Request for an Overly Formal Title

Question to Ask the Workplace Doctors about appropriate titles of coworkers:

I work as an Administration Executive in a Real Estate company. It is just my third day in the office, and I was approaching my HR executive to inform her about the cleanliness of rest room. I referred the HR person, ‘F’ with due respect by addressing her as “Ms. F”. She objected to that and informed me by email that I cannot call her by name, but instead refer her as ‘MADAM’. I felt bit annoyed. Should I inform her that I cannot call her as Madam as 1) she is of my age and 2) she is not my direct boss?

Signed, Title Troubles

Dear Title Troubles:

I see that you live and work in another country–one that has much different social and business protocols than the United States. I think, if my research is correct (and of course, you would know this better than me!) that Sir and Madam could be used as a courtesy title for someone in charge of a section or unit within a larger organization, even though that person is your own age and not your direct boss. However, I can certainly see how it might be irritating to you, given your own age and position in the company.

Nevertheless, it sounds as though she has tenure over you and is established in her position, so she may feel the extra courtesy is appropriate, at least from a new employee at about the same level as her.Perhaps, as a way to smooth your transition into the new job, you could avoid making this a large issue right now, in order to win concessions later. For example, if you are concerned about the cleanliness of the restroom, that might be more important than this issue–and she is the one who can help with that.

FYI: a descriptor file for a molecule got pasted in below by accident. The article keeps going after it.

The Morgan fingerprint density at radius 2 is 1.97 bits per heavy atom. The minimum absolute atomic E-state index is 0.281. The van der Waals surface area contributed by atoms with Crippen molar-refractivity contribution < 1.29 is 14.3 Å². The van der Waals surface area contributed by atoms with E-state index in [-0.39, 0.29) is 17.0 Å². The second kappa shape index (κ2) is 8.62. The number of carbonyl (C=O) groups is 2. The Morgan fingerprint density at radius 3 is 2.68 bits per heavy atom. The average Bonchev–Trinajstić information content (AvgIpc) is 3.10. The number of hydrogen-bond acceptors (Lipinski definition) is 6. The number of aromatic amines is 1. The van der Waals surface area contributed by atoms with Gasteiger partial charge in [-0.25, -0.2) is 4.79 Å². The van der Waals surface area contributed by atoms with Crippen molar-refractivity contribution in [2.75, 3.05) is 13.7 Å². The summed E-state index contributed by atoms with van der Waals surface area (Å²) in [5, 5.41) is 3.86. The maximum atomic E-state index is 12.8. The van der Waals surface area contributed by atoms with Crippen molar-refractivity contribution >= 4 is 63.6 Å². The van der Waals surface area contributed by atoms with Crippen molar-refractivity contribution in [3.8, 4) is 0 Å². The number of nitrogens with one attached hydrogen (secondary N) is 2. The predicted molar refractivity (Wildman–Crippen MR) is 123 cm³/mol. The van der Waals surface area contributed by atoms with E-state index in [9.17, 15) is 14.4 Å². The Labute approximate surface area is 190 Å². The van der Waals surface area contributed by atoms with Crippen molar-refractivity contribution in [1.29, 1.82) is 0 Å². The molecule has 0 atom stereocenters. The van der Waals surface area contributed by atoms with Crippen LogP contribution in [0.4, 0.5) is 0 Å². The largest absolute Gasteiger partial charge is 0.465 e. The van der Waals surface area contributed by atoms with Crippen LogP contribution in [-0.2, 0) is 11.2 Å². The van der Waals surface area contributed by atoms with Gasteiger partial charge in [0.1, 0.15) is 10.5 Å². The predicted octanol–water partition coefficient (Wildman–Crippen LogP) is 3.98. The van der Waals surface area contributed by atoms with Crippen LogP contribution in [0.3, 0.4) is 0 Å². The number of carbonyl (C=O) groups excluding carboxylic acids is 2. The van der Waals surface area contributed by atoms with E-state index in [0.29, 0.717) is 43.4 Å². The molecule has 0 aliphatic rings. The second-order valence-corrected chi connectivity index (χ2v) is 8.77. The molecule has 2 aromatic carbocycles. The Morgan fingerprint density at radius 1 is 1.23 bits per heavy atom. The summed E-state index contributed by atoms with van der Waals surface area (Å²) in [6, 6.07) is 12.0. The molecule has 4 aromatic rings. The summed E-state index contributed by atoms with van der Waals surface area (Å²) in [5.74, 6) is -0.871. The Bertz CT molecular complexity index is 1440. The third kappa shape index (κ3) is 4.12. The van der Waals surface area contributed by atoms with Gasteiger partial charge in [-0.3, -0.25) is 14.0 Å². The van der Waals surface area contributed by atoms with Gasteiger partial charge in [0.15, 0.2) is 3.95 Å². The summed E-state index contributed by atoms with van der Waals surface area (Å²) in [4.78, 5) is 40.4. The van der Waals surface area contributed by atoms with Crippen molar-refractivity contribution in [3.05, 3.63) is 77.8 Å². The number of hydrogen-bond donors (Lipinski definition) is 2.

You might also want to notice how others at your level address Madam F. or Ms. F. If no one else at your level calls her Madam, you might want to simply wait awhile and slowly start using the general title.The bottom line is that I don’t think this is worth ruining your first few days or weeks at your work. If she is in HR she may have strong influence with higher levels and could help or hurt you, according to the relationship you establish with her now.In American culture we tend to avoid using titles and people with a formal educational or job title (Doctor, Captain, Professor, etc.) often will smile and say to use their first names instead (Mike, Bill, Carol). But the truth is, almost everyone finds it courteous and nice to have their titles used now and then!

My experience has been that here, people will say not to call them Mr. or Mrs. or Ms., or some other title, but they appreciate the courtesy of being called by those titles until they give permission to use a more casual name. I always use a formal title if someone has one and have had good results by doing that. It may be that your HR person has worked hard for her position and wants to enjoy it, but has gone to a bit of an extreme about it in this case. Tolerate it while you’re new and still finding your way in the job. When you’re comfortable and established you can determine what is the most correct title for her and use it. If she still insists on a title you consider too formal, you will have a better chance of having support from others about it.I hope this is helpful to you. Best wishes in your new job!

Tina Lewis Rowe

Tina Lewis Rowe

Tina had a thirty-three year career in law enforcement, serving with the Denver Police Department from 1969-1994 and was the Presidential United States Marshal for Colorado from 1994-2002. She provides training to law enforcement organizations and private sector groups and does conference presentations related to leadership, workplace communications and customized topics. Her style is inspirational with humor.